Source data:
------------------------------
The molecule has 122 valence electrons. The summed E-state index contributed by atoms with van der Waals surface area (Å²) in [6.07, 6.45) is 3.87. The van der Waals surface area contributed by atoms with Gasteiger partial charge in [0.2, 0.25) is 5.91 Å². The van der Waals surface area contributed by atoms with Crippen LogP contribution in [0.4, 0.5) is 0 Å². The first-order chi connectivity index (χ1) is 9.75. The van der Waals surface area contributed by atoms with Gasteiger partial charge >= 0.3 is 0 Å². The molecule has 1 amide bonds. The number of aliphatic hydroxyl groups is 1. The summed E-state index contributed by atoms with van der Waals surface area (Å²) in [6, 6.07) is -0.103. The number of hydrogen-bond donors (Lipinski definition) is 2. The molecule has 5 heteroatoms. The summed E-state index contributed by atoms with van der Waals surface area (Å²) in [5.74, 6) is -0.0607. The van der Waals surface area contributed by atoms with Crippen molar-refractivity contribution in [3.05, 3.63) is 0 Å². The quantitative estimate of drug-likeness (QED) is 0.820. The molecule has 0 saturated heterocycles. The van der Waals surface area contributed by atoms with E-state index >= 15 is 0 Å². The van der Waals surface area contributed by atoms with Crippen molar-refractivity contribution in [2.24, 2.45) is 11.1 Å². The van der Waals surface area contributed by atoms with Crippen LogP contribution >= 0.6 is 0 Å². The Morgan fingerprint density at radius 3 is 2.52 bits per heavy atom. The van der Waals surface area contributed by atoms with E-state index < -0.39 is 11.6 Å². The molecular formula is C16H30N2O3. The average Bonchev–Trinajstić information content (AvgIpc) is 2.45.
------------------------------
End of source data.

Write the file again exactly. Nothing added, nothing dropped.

The molecule has 122 valence electrons. The summed E-state index contributed by atoms with van der Waals surface area (Å²) in [6.07, 6.45) is 3.87. The van der Waals surface area contributed by atoms with Gasteiger partial charge in [0.2, 0.25) is 5.91 Å². The van der Waals surface area contributed by atoms with Crippen LogP contribution in [0.4, 0.5) is 0 Å². The first-order chi connectivity index (χ1) is 9.75. The van der Waals surface area contributed by atoms with Gasteiger partial charge >= 0.3 is 0 Å². The molecule has 1 amide bonds. The number of aliphatic hydroxyl groups is 1. The summed E-state index contributed by atoms with van der Waals surface area (Å²) in [6, 6.07) is -0.103. The number of hydrogen-bond donors (Lipinski definition) is 2. The molecule has 5 heteroatoms. The summed E-state index contributed by atoms with van der Waals surface area (Å²) in [5.74, 6) is -0.0607. The van der Waals surface area contributed by atoms with Crippen molar-refractivity contribution in [3.05, 3.63) is 0 Å². The quantitative estimate of drug-likeness (QED) is 0.820. The molecule has 0 saturated heterocycles. The van der Waals surface area contributed by atoms with E-state index >= 15 is 0 Å². The van der Waals surface area contributed by atoms with Crippen molar-refractivity contribution in [2.24, 2.45) is 11.1 Å². The van der Waals surface area contributed by atoms with Crippen LogP contribution >= 0.6 is 0 Å². The Morgan fingerprint density at radius 3 is 2.52 bits per heavy atom. The van der Waals surface area contributed by atoms with E-state index < -0.39 is 11.6 Å². The molecular formula is C16H30N2O3. The average Bonchev–Trinajstić information content (AvgIpc) is 2.45.